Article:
'I‘able D'I kite and a la carte menus BRASSERIE: Seven days: lunchtimes and evenings Wide range of meals available

7 01.1) Hsmm RKIi 'I~ (rose l:‘[)l.\'R( 'RUI/ (ii/-225 5428


In the dark post-Agincourt years in France, when the English were poised to take over the country and Charles the Dauphin of France was being particularly ineffectual in battle, Joan ofArc, according to legend, championed his cause and reversed the country's fortunes, driving the English from the land. She was subsequently captured and tried by the enemy and burned at the stake as a witch, remaining unshakeably loyal to her God-given cause and more than ready to die for itthough still barely nineteen. It made herthe archetypal saint—young, female, virginal and ashtonishingly brave to boot.

It is precisely these many strands of her characterthat make her such a pliable legend. When the church and state were divided in France in the 19th century, both sides claimed her as their own, one crediting religion. the other secular powers as the agency of her heroism. Significantly neither debunked her, for she had become much too powerful a concept in popular thought

Similarly and perhaps even more surprisingly she was, according to Marina Warner‘s exhaustive and illuminating book, ‘Joan ofArc, The Image of Female Heroism‘, a figurehead forboth sides of occupied France in the Second World War. That the Citizens’ Theatre, Glasgow should set their forthcoming production in a

0". '.~"- " Tit...“ J

.u, . S I" O 0. "L7 ‘3‘

Engraving t0 Schillcr’s drama

cellar in France in the Forties is

therefore not as radical as it may at first appear. and Joan's epoch, steeped as

. itwasin emblematicimagery.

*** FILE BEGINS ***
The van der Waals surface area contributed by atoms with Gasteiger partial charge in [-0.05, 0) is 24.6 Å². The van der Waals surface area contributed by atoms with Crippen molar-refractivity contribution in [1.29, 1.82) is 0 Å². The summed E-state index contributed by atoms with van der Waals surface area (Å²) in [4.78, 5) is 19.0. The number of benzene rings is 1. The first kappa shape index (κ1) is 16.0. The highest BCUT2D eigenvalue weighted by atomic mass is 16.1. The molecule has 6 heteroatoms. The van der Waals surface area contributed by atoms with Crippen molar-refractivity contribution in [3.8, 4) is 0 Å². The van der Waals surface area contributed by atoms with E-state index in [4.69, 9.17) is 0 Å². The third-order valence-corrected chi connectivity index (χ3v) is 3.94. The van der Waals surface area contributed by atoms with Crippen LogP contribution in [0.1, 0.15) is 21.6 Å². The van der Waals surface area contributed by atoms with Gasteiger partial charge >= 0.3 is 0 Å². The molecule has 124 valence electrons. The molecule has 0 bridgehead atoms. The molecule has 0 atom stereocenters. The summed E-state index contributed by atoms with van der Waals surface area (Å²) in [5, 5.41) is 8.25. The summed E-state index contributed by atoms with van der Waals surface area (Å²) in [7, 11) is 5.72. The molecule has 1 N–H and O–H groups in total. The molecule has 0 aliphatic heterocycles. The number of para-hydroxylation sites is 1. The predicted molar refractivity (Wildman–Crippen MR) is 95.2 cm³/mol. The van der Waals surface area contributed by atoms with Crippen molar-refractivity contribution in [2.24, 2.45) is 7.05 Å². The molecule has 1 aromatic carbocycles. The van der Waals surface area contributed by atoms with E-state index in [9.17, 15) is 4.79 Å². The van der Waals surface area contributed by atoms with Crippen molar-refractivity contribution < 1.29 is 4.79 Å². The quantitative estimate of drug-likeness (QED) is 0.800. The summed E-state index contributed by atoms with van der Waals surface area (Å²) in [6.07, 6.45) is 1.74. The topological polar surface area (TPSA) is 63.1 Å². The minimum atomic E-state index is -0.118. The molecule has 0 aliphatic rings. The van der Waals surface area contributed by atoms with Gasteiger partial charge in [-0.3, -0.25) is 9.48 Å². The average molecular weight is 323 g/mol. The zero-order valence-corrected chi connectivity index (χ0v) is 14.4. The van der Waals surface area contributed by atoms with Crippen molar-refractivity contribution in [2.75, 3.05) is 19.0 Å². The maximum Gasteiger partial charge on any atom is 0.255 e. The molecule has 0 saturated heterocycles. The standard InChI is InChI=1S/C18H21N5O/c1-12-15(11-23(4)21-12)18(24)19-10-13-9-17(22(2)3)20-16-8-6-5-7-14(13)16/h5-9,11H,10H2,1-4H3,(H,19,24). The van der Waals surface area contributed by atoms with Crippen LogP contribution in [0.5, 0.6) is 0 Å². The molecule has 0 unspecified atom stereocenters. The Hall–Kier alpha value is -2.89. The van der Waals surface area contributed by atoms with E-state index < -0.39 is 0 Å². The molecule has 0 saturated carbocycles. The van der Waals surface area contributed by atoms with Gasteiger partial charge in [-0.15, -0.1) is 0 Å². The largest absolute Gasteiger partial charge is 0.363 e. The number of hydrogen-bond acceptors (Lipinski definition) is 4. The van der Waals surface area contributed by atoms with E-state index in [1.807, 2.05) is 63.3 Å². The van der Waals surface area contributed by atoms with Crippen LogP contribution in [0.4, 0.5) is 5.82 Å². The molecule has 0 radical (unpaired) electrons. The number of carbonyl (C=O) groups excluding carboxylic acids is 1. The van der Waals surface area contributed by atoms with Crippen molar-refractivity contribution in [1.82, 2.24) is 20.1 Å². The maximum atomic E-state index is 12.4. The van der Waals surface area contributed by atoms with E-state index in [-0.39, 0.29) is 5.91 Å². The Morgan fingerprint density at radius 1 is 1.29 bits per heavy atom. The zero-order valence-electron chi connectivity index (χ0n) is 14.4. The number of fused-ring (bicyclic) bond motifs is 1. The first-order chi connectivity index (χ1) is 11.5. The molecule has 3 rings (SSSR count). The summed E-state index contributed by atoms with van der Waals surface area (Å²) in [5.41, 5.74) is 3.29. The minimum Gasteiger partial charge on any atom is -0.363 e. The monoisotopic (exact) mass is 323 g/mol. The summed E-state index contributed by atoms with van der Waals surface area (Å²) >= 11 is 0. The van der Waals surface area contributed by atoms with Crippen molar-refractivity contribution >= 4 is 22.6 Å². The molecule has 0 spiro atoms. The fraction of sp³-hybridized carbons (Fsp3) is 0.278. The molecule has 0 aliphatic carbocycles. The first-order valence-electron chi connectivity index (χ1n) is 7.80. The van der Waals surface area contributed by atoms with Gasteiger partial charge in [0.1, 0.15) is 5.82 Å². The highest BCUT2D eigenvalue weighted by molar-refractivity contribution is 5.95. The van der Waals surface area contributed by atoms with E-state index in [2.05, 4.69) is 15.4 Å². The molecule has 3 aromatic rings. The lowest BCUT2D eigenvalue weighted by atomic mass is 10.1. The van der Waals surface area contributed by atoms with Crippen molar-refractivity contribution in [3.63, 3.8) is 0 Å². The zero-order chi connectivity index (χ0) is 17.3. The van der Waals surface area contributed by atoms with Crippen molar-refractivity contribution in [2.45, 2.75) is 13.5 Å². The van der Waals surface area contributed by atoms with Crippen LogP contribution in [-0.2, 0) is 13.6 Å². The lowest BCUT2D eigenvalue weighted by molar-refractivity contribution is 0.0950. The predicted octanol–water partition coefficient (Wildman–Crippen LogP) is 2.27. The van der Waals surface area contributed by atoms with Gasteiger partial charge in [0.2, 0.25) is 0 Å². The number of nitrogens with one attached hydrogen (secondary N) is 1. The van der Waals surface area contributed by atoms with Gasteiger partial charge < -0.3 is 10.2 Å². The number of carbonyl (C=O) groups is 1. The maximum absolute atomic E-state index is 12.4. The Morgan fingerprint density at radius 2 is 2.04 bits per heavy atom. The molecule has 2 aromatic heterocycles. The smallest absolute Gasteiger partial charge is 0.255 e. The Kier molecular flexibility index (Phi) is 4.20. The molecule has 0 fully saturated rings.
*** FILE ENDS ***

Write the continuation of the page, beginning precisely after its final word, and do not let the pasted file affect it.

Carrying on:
promises to be especially sympathetic to their intensely visual style. Much has always been made of

f Joan‘s physical virtue, and Marina

Warner describes Joan's virginity as ‘magic‘, ‘the physical image of her spiritual integrity', in keeping with a long Christian tradition which held that the ‘inviolate body of a woman was one ofthe holiest things possible in creation.‘ Interestingly, in his early 18th century play, Schiller introduces a fictional note into this concept and, radically, makes the androgynous, prepubescentJoan of legend, fall in love with an enemy soldier, Lionel. His moral purpose is to force her out of her frosty spiritual sanctity into a more human whole where her hidden, or repressed, self is acknowledged and it is Schiller‘s version of Joan of Arc, in a new translation by Robert David Macdonald, that the Citizens’ have chosen fortheir production. (Sally Kinnes) 0 There will be two pre-performance seminars on Schiller‘s Joan of Arc from 3—6.45pm on 10 and 31 Oct at the Geothe Institute Glasgow, 041-334 6616 and Robert David Macdonald will be among the speakers. Fee £6 (£4) includes coffee, supper, transport to the theatre and theatre ticket.

10am—8pm. Bar.

The Steamie Until Sat 10 ()ct. 7.30pm. Sat mat 2.30pm. £3—£5. ()APs UB-Hls £2.50. Wildcat‘s production of'I‘ony Roper's play about four women in a steamie on Hogmany. first performed during Mayfest. has surely been the Scottish hit of the year. (‘urrently on a second tour. all venues are selling outlast. At the Pavilion tickets are left for Sat mat ONLY.

£4. £3. ‘(ilasgow‘s favourite bellicose dictator.‘ See (iuestlist.

Loudon Wainwright lll Sun 4 ()ct. 7pm. See Folk listing.

Rory Gallagher Sun 4 ()ct. 9.30pm doors open. £5. See Rock listing. Christy Moore in Concert Sun 11 ()ct. 7.30pm. £6. £5. See Folk listing.

The Three Degrees Mon 12 ()Ct. 7.30pm. £7.50. £5.50. See Rock Iistinu.

o THEATRE ROYAL l lope Street. 331

Bing Hitler Wed 14()ct. 7.30pm. £5.

123-1. Box office Mon—Sat 10am—6pm

.4 __ _-

16'I‘he List 2—15()ctober